Studies have yet to evaluate how bentonite properties may affect the protein profile, polyphenol content, metal concentration, and heat stability of a white wine at different pH values. Therefore, this work assessed the proteins, polyphenols, metals, and haze forming tendency when heating white wine samples before and after a fin- ing treatment with four activated sodium bentonites in a typical wine pH range (3.00 to 3.60). Soluble wine proteins were separated by sodium dodecyl sulfate - polyacrylamide gel electrophoresis, and gel images were compared using the Quantity One software package (Bio-Rad Laboratories, Inc., Hercules, CA). The wine haze forming tendency, metals, and polyphenols were measured using heat tests and International Organisation of Vine and Wine (OIV) methods. Low molecular mass proteins were efficiently removed by all of the bentonites, regardless of the pH. High and medium molecular mass proteins were less likely to be removed and the efficiency, which depended on the pH, was variable. Reductions of vacuolar invertase (GIN1) and VVTL1 fractions of the thaumatin-like proteins were induced by bentonites with pH values less than 10. These bentonites were affected to a lesser extent by the negative effect of acidic pH. The reduction in haze forming tendency of the unfined Erbaluce wine was particularly notice- able in bentonite fined samples heated at 50 to 60°C, 60 to 80°C, and 70 to 80°C at pH 3.17, pH 3.30, and pH 3.60, respectively. The poor removal of glycoproteins (YGP1 and Hmp1) at higher pH values contributed to an increased thermal stability. The exchange of cationic species, notably sodium and potassium, between the bentonites and the wine was related more to the wine pH than to the clay type. Finally, the extent of polyphenol removal correlated with the amount of protein removed. When protein removal did not occur, the reduction of polyphenols was driven by the specific surface area and the surface charge density of the bentonite.

Dordoni, R., Colangelo, D., Giribaldi, M., Giuffrida, M. G., De Faveri, D. M., Lambri, M., Effect of bentonite characteristics on wine proteins, polyphenols, and metals under different pH conditions, <<AMERICAN JOURNAL OF ENOLOGY AND VITICULTURE>>, 2015; 66 (4): 518-530. [doi:10.5344/ajev.2015.15009] [http://hdl.handle.net/10807/71348]

Effect of bentonite characteristics on wine proteins, polyphenols, and metals under different pH conditions

Dordoni;Roberta; Colangelo;Maria Gabriella; De Faveri;Dante Marco; Lambri
2015

Abstract

Studies have yet to evaluate how bentonite properties may affect the protein profile, polyphenol content, metal concentration, and heat stability of a white wine at different pH values. Therefore, this work assessed the proteins, polyphenols, metals, and haze forming tendency when heating white wine samples before and after a fin- ing treatment with four activated sodium bentonites in a typical wine pH range (3.00 to 3.60). Soluble wine proteins were separated by sodium dodecyl sulfate - polyacrylamide gel electrophoresis, and gel images were compared using the Quantity One software package (Bio-Rad Laboratories, Inc., Hercules, CA). The wine haze forming tendency, metals, and polyphenols were measured using heat tests and International Organisation of Vine and Wine (OIV) methods. Low molecular mass proteins were efficiently removed by all of the bentonites, regardless of the pH. High and medium molecular mass proteins were less likely to be removed and the efficiency, which depended on the pH, was variable. Reductions of vacuolar invertase (GIN1) and VVTL1 fractions of the thaumatin-like proteins were induced by bentonites with pH values less than 10. These bentonites were affected to a lesser extent by the negative effect of acidic pH. The reduction in haze forming tendency of the unfined Erbaluce wine was particularly notice- able in bentonite fined samples heated at 50 to 60°C, 60 to 80°C, and 70 to 80°C at pH 3.17, pH 3.30, and pH 3.60, respectively. The poor removal of glycoproteins (YGP1 and Hmp1) at higher pH values contributed to an increased thermal stability. The exchange of cationic species, notably sodium and potassium, between the bentonites and the wine was related more to the wine pH than to the clay type. Finally, the extent of polyphenol removal correlated with the amount of protein removed. When protein removal did not occur, the reduction of polyphenols was driven by the specific surface area and the surface charge density of the bentonite.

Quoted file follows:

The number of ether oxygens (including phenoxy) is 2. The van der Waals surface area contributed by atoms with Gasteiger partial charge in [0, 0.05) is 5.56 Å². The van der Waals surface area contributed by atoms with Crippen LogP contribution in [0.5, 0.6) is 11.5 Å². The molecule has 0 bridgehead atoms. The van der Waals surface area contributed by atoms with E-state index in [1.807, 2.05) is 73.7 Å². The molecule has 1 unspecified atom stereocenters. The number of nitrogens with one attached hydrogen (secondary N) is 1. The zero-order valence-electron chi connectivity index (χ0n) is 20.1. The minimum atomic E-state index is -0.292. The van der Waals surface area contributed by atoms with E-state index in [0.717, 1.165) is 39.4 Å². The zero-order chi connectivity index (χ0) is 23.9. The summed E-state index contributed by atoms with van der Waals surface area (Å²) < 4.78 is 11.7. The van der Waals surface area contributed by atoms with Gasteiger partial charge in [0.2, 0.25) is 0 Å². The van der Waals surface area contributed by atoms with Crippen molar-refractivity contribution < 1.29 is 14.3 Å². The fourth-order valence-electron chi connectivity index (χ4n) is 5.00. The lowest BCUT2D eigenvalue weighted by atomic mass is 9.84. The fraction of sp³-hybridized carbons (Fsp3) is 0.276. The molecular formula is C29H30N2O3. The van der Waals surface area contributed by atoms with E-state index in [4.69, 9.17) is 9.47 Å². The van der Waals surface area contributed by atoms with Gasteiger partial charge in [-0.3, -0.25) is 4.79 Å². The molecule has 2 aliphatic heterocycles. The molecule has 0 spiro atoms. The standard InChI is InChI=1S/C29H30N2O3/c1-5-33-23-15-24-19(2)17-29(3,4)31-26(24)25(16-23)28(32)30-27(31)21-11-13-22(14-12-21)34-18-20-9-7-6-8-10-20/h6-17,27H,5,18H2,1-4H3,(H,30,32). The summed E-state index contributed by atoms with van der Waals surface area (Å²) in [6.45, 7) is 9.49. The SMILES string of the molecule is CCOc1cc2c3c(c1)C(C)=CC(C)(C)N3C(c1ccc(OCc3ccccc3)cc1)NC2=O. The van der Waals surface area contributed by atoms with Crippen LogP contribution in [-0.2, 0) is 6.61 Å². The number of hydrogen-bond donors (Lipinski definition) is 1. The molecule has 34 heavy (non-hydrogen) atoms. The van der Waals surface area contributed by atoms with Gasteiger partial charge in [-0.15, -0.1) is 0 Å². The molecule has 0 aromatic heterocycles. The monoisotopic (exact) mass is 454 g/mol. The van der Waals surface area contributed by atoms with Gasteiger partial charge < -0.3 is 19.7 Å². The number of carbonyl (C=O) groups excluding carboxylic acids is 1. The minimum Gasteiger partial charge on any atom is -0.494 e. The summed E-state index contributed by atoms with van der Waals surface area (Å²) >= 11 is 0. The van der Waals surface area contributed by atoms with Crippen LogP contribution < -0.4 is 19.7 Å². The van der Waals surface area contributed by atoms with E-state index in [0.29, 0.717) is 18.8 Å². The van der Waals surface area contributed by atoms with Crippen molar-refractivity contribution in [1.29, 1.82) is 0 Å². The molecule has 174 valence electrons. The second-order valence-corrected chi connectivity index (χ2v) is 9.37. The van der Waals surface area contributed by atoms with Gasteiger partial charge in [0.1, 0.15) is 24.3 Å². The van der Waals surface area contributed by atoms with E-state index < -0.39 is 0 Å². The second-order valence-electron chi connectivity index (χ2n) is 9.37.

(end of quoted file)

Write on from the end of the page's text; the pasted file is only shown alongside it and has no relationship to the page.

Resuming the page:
Inglese
Dordoni, R., Colangelo, D., Giribaldi, M., Giuffrida, M. G., De Faveri, D. M., Lambri, M., Effect of bentonite characteristics on wine proteins, polyphenols, and metals under different pH conditions, <<AMERICAN JOURNAL OF ENOLOGY AND VITICULTURE>>, 2015; 66 (4): 518-530. [doi:10.5344/ajev.2015.15009] [http://hdl.handle.net/10807/71348]
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